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Identification and characterisation of an iron-responsive candidate probiotic.

Bailey JR, Probert CS, Cogan TA - PLoS ONE (2011)

Bottom Line: The isolate of S. thermophilus selected was able to reduce epithelial cell death as well as NF-κB signalling and IL-8 production triggered by pathogens.It was capable of crossing an epithelial cell barrier in conjunction with E. coli and downregulating Th1 and Th17 responses in primary human intestinal leukocytes.Therefore, we offer an alternative paradigm which considers that probiotics should be able to be competitive during periods of intestinal bleeding, trauma or stress.

View Article: PubMed Central - PubMed

Affiliation: Mucosal Microbiology, School of Veterinary Sciences, University of Bristol, Bristol, United Kingdom.

ABSTRACT

Background: Iron is an essential cofactor in almost all biological systems. The lactic acid bacteria (LAB), frequently employed as probiotics, are unusual in having little or no requirement for iron. Iron in the human body is sequestered by transferrins and lactoferrin, limiting bacterial growth. An increase in the availability of iron in the intestine by bleeding, surgery, or under stress leads to an increase in the growth and virulence of many pathogens. Under these high iron conditions, LAB are rapidly out-competed; for the levels of probiotic bacteria to be maintained under high iron conditions they must be able to respond by increasing growth rate to compete with the normal flora. Despite this, iron-responsive genera are poorly characterised as probiotics.

Methodology/principal findings: Here, we show that a panel of probiotics are not able to respond to increased iron availability, and identify an isolate of Streptococcus thermophilus that can increase growth rate in response to increased iron availability. The isolate of S. thermophilus selected was able to reduce epithelial cell death as well as NF-κB signalling and IL-8 production triggered by pathogens. It was capable of crossing an epithelial cell barrier in conjunction with E. coli and downregulating Th1 and Th17 responses in primary human intestinal leukocytes.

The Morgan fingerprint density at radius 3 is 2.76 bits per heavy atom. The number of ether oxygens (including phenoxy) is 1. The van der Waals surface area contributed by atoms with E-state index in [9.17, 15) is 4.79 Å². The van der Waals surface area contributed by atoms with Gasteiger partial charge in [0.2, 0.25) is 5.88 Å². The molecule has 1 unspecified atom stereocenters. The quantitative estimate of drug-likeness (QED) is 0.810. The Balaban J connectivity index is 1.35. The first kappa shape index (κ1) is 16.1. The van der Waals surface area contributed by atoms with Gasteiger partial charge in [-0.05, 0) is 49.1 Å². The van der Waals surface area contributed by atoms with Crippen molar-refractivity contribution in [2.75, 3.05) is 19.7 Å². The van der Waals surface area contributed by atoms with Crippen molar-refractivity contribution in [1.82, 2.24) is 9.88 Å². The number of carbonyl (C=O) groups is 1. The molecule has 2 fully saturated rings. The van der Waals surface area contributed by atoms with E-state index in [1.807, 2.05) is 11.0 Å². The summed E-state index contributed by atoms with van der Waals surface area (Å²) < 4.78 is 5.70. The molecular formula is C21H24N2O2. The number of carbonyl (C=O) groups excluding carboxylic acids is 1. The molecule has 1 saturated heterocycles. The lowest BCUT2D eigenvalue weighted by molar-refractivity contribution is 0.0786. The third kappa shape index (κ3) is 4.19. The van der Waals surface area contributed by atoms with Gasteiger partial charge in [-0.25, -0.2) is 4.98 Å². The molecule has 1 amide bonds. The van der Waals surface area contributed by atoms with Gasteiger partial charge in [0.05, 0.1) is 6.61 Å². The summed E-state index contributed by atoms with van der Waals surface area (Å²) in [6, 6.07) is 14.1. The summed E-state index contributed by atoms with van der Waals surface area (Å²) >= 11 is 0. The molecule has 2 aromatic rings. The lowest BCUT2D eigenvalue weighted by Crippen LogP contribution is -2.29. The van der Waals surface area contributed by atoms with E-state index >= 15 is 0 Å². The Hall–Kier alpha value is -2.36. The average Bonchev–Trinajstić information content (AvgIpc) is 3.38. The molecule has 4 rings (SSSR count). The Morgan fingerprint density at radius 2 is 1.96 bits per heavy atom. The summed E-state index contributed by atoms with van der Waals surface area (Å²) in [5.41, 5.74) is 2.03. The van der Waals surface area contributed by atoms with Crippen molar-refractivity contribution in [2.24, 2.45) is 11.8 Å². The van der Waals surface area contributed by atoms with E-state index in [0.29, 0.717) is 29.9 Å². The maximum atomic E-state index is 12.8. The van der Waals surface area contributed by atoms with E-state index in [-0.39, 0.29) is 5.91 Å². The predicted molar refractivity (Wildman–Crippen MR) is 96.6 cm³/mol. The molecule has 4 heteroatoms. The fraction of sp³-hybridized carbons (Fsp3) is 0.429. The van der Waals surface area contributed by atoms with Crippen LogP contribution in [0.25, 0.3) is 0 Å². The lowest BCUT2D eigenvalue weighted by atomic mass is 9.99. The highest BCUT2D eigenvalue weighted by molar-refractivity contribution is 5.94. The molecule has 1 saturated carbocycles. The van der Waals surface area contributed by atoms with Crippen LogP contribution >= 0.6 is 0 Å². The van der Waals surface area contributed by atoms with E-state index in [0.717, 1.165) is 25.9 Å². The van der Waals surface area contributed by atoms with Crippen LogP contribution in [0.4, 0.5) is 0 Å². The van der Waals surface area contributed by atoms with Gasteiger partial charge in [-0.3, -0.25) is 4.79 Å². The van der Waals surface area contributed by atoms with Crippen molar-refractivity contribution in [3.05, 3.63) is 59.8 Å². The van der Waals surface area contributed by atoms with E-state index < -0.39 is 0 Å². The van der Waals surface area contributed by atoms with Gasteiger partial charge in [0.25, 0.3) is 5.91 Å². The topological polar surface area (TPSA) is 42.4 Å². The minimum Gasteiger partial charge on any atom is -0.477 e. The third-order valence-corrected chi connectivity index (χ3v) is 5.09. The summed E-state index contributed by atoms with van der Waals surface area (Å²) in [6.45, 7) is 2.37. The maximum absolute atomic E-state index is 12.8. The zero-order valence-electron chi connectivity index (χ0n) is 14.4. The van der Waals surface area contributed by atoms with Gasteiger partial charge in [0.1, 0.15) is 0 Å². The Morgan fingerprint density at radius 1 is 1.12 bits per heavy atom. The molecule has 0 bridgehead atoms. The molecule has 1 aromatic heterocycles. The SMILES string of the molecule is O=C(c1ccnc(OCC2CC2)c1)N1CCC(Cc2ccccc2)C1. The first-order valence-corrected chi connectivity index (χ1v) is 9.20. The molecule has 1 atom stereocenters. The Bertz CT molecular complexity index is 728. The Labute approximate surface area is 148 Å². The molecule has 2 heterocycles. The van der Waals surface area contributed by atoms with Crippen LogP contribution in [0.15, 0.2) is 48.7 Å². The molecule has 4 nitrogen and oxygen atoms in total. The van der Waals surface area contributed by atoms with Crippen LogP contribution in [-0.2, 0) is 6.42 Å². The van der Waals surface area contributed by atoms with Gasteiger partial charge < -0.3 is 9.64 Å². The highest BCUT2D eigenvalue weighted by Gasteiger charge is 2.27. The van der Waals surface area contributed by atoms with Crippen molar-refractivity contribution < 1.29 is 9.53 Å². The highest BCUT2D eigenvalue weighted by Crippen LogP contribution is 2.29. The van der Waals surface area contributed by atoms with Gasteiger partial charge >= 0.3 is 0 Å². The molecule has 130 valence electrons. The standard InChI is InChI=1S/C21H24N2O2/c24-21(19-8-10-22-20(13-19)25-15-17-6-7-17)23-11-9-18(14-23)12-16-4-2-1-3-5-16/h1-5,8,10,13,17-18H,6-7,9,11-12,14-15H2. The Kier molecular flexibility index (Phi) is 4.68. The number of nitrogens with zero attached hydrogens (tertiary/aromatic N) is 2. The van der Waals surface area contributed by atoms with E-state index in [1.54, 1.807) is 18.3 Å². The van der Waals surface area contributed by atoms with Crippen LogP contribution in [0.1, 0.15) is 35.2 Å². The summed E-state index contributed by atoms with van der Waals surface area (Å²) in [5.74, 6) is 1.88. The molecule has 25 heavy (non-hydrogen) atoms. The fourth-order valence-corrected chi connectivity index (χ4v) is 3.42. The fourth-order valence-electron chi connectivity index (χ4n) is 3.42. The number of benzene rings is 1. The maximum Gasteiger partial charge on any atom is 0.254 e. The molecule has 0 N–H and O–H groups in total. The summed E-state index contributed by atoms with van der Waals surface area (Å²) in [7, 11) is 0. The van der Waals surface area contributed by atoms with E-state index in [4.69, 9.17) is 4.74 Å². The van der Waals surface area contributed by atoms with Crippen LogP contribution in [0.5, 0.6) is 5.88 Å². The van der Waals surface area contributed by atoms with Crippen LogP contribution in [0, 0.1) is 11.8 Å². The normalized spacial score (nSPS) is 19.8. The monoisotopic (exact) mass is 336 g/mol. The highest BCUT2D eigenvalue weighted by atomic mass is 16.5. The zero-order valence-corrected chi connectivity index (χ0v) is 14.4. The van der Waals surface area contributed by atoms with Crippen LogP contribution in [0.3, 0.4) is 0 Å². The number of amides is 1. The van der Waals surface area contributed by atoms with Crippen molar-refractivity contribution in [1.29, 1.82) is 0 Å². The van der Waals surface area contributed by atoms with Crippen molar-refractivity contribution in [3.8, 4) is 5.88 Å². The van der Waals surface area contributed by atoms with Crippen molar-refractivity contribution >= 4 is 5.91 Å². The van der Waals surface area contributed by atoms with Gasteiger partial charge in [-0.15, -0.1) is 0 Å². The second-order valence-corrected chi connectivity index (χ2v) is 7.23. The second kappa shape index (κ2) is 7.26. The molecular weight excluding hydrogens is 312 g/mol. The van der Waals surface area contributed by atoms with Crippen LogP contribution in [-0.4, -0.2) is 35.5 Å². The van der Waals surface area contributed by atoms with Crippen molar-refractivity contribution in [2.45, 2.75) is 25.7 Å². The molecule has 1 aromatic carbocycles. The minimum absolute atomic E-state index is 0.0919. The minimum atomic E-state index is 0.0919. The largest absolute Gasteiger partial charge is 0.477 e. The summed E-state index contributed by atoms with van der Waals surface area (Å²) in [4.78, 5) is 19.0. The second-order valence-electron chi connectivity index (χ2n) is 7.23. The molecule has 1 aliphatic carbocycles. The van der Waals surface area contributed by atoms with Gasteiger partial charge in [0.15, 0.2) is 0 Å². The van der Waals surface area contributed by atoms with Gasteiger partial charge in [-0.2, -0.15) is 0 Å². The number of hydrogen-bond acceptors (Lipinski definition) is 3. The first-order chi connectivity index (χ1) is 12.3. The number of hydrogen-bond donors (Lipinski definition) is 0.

Conclusions/significance: We propose that an inability to compete with potential pathogens under conditions of high iron availability such as stress and trauma may contribute to the lack of efficacy of many LAB-based probiotics in treating disease. Therefore, we offer an alternative paradigm which considers that probiotics should be able to be competitive during periods of intestinal bleeding, trauma or stress.

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Effect of probiotics on the adaptive immune response.Percent change in expression of T-box21 (Th1), RORC (Th17) and Foxp3 (Treg) transcription factor mRNA in response to E. coli and the effect of probiotics on their expression (A). Percent change in cytokine mRNA levels induced by T cells in response to E. coli with and without probiotic (B). Results are expressed as mean±S.E.M. * p≤0.05 and ** p≤0.01.
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pone-0026507-g005: Effect of probiotics on the adaptive immune response.Percent change in expression of T-box21 (Th1), RORC (Th17) and Foxp3 (Treg) transcription factor mRNA in response to E. coli and the effect of probiotics on their expression (A). Percent change in cytokine mRNA levels induced by T cells in response to E. coli with and without probiotic (B). Results are expressed as mean±S.E.M. * p≤0.05 and ** p≤0.01.